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Women in legal profession for a century, but still no real equality

While women have been practising law for a hundred years in South Africa, absolute equality is still wanting in the profession.

At present, women comprise nearly 50% of practising lawyers in the country. They sit on the judiciary and a woman is serving as the president of the highest court of appeal.

However, there is still discrimination, many challenges and barriers that women in the legal profession must overcome on a daily basis. Those include sexual harassment and the seemingly omnipresent “boys club” that hampers equal participation in the profession.

Stereotyping, like the assertion that women are more emotional and sensitive than men and are, therefore, not cut out to achieve success in this vocation, is encountered daily.

But women following this profession have already overcome much more than those prejudices, and so the barriers and stereotypes are wiped away one by one.

Today, women are some of the country’s top legal practitioners. Advocate Glynnes Breytenbach and Judge Betty Molamela are shining examples.

Society has also broken out of the constraints of gender and racial discrimination; these days it is the norm to strive towards an equitable society with merit-based outcomes.

That was not always the case, though. A hundred years ago, the judiciary not only discriminated against women in the legal profession, but racially driven legislation was also enforced.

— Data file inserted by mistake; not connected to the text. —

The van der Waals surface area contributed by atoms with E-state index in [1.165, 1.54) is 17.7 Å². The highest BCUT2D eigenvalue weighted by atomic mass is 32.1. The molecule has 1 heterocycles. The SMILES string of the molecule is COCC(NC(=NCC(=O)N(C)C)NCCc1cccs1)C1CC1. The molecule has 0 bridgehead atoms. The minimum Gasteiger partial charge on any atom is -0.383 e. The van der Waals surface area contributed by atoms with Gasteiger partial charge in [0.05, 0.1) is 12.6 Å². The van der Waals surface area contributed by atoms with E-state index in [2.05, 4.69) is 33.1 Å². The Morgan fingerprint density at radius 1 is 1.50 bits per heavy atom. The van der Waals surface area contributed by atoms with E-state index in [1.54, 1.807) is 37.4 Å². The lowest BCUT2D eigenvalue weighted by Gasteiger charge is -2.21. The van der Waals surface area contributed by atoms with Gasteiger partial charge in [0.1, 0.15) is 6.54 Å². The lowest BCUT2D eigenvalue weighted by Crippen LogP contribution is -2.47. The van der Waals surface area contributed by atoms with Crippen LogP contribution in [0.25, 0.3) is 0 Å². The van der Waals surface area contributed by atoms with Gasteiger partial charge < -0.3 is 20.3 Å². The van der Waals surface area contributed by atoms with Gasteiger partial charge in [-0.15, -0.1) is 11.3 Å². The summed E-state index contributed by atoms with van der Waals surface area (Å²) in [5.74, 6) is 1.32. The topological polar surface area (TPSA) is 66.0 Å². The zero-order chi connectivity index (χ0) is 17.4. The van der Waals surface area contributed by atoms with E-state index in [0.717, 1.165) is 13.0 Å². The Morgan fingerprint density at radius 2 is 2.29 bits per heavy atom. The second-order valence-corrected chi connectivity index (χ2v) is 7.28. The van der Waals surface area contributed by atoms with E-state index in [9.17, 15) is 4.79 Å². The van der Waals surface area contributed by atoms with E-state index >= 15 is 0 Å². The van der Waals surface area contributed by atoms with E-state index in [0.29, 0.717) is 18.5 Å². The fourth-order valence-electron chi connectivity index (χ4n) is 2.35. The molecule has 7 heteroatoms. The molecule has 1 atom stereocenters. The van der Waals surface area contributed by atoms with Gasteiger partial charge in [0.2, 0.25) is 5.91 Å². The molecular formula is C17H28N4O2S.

Unfortunately, the ANC seems to be stuck in reverse, because for every step forward, this party takes two steps back.

This is all too evident in the ANC’s persistent measure whereby skin colour – like with the pencil test in the days of Apartheid – still determines whether South Africans will be successful in their chosen vocation.

The ANC is forcefully casting the country’s people back to a place where discrimination was legal, where some people were seen as less than human, and no more than a number or a percentage making up a quota.

The Women Legal Practitioners Act of 1923 succinctly declares that women in this profession will be subject to the same terms and conditions as their male counterparts, and that the law will enforce it accordingly.

If this century-old Act could declare equality lawful so many years ago, it is a pity that the ANC is still unable to implement it in practice.

Contact details: 072 997 8315

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